In at least some if not all of these cases — that title is not an exaggeration, and in all, the feeling is definitely on point. Keep reading for protest post-rock, an enveloping harsh noise hurricane, and more.
Tristan Welch – “Monday”
Did you know that lyric-less post-rock could be a form of protest music? Taken from his early 2019 release 40 Hours, Tristan Welch’s track “Monday” feels like it lands remarkable ambition with a resounding and alluring success. The concept behind the album is chronicling the drag of the work week, as suggested by the title. Like this first one, every track is named after some stage in that week. When considered in that context, this track alone feels like it raises the voice of those trapped in that grind and, remarkably enough, gives it the beautiful power it deserves.
Throughout “Monday,” there’s a blatant, top-layer, repetitive melodic idea that as it proceeds, gets joined by some other sonic breadth while never really losing any of the original force. This repetition feels like it fits very well with the stated concept of this record chronicling the modern corporate work week — indeed, that might be one of the most obvious examples of repetition that marks our lives in this day and age in the first place. Welch doesn’t just stop there, though. If that was all he was doing, the same could have been accomplished by turning audio samples from an office into an album. Instead, the tones that he uses for his melody on this track and for the added flourishes that grow as it proceeds feel strikingly bright, like a sonic encapsulation of sunlight gradually breaking through clouds or a row of window shades (like say, in an office…) slowly but surely opening up.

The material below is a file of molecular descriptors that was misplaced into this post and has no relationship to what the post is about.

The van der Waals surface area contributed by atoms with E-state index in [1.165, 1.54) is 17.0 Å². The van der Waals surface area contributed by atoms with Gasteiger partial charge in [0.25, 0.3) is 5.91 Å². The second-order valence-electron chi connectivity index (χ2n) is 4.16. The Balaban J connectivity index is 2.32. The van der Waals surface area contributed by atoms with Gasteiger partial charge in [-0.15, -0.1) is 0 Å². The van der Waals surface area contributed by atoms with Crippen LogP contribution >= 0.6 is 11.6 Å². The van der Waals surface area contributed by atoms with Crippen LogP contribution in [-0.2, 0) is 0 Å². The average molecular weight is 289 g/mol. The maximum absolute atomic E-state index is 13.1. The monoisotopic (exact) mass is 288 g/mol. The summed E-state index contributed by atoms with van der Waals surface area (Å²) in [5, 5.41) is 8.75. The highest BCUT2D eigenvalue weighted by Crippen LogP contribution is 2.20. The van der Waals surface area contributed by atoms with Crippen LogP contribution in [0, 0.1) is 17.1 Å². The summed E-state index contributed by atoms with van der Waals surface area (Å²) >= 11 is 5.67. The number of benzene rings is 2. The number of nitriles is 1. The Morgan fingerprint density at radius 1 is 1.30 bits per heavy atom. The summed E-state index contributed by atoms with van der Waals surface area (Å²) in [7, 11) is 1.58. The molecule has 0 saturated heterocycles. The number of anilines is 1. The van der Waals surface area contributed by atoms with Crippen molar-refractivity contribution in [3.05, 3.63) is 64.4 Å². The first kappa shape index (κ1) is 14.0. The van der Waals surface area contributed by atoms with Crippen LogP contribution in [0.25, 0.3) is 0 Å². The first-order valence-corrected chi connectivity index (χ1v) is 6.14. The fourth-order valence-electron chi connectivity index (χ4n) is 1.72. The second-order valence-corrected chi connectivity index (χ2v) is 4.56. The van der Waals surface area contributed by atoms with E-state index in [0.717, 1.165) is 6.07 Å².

Welch doesn’t just tell a technical story of a “work week,” instead situating his concept in a fitting psychological glow, and it’s remarkable.
Dive in here:
Magical Mind – “Smother”
Chicago’a Magical Mind is a frankly rather stunning harsh noise project, whose July release 7.21.2019 is available to listen to now. On the second track from that release, “Smother,” the mastermind behind this mania delivers exactly what the title might suggest — a choking blanket of noise that only gets pulled tighter around your neck as the track proceeds.
The music is super thick, and at least in this track there’s not much of a sense of beat at all. It’s all strangling atmospherics — but even within this framework, there’s a fascinating, captivating (for the right person) progression. Although unintelligible, there are a couple of apparent vocal bursts that come in towards the end, and overall, there’s a feeling delivered in this track of a torrential storm coming down only ever harder. It’s been said before, but if you’re interested in seeing how far you can go mentally, musically, and more, and thereby experiencing a taste of the great beyond that just might give you a greater appreciation for the breadth of life (good and bad) to begin with — this is for you. It’s extreme, and not remotely subtle, but it’s the captivating soundtrack to a physically toxic hellscape — which doesn’t sound too different from “real life” when you think about it, does it?
Listen at your own risk:
Erebus – “Luster”